Sayasone, the former defence minister, was re-appointed by the National Assembly on 15 June 2011 as president of the Lao People’s Democratic Republic. He was also retained as leader of the ruling Lao People’s Revolutionary Party, whose doctrine assigns journalists and media the task of promoting national development – that is, of transmitting party and government policy.
Journalists, who are in effect functionaries of the information and culture ministry, are required to echo the official wire service, Khaosan Pathet Lao (Lao News Agency) when they write of the chief of state, who, along with the top party leaders, is a constant presence on the front pages of all publications. The ban on criticism also applies to coverage of friendly countries, such as North Korea, Vietnam and Burma.
At the end of January 2012, the information ministry cancelled the only call-in program that allowed members of the public to speak out on the country’s economic and social problems. “Talk of the News” on Lao National Radio had been hosted by Ounkeo Souksavan. Ironically, one week after the program was ended, the ruling party’s propaganda and training committee announced that it favoured increased use of the media to help educate the public.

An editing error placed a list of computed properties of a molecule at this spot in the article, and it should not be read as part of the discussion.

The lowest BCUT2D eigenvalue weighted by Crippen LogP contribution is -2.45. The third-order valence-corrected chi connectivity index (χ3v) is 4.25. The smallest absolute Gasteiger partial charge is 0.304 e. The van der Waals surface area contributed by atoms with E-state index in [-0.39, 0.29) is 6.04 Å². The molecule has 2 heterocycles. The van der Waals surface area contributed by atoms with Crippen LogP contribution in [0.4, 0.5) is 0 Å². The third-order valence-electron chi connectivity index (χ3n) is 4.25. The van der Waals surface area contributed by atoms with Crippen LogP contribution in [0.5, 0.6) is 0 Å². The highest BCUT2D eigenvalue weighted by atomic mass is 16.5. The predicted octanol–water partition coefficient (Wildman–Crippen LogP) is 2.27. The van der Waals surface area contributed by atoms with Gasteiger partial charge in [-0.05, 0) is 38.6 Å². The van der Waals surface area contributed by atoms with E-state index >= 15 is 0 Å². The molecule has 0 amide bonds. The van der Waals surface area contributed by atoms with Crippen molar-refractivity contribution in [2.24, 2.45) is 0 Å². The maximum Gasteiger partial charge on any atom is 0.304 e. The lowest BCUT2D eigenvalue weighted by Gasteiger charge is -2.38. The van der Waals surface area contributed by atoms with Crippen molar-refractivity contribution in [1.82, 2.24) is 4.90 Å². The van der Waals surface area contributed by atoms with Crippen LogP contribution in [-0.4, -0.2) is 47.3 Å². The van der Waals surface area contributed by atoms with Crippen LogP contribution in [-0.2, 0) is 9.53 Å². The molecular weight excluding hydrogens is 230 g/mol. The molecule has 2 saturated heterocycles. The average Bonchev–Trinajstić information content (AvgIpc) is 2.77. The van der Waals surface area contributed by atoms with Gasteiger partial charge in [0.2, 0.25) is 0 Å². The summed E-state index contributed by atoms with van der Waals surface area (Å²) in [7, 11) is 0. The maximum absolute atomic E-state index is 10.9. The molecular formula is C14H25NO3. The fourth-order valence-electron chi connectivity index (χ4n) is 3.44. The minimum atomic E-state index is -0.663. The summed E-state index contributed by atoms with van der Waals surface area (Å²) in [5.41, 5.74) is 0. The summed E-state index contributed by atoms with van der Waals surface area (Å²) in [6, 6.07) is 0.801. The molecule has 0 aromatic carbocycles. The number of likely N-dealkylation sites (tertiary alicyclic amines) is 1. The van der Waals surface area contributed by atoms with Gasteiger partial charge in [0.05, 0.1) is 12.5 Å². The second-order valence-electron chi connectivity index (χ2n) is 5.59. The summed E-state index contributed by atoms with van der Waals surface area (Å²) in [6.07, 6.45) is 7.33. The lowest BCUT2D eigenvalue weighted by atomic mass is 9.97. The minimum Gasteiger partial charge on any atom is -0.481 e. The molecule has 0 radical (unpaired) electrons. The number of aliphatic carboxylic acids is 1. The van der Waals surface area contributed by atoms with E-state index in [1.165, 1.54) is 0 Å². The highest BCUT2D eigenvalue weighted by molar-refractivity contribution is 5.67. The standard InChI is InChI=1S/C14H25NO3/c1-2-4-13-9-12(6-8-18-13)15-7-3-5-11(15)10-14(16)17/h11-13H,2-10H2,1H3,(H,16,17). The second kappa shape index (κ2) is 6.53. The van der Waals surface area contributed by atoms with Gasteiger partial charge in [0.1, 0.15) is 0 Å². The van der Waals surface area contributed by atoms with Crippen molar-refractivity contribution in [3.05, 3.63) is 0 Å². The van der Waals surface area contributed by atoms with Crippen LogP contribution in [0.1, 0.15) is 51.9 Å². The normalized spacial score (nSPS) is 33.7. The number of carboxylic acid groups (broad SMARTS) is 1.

Sayasone is hostile to all information and debate concerning the Hmong minority, and religious liberty in general, and opposes human rights and individual freedoms that could lead the country into “chaos and anarchy.”
That was Laos’ official position in February 2012, in a message on the duties and responsibilities of member states of ASEAN, as countries in the region were formulating a declaration of human rights. Laos declared that “national security, public order and morality” had a higher priority than human rights.
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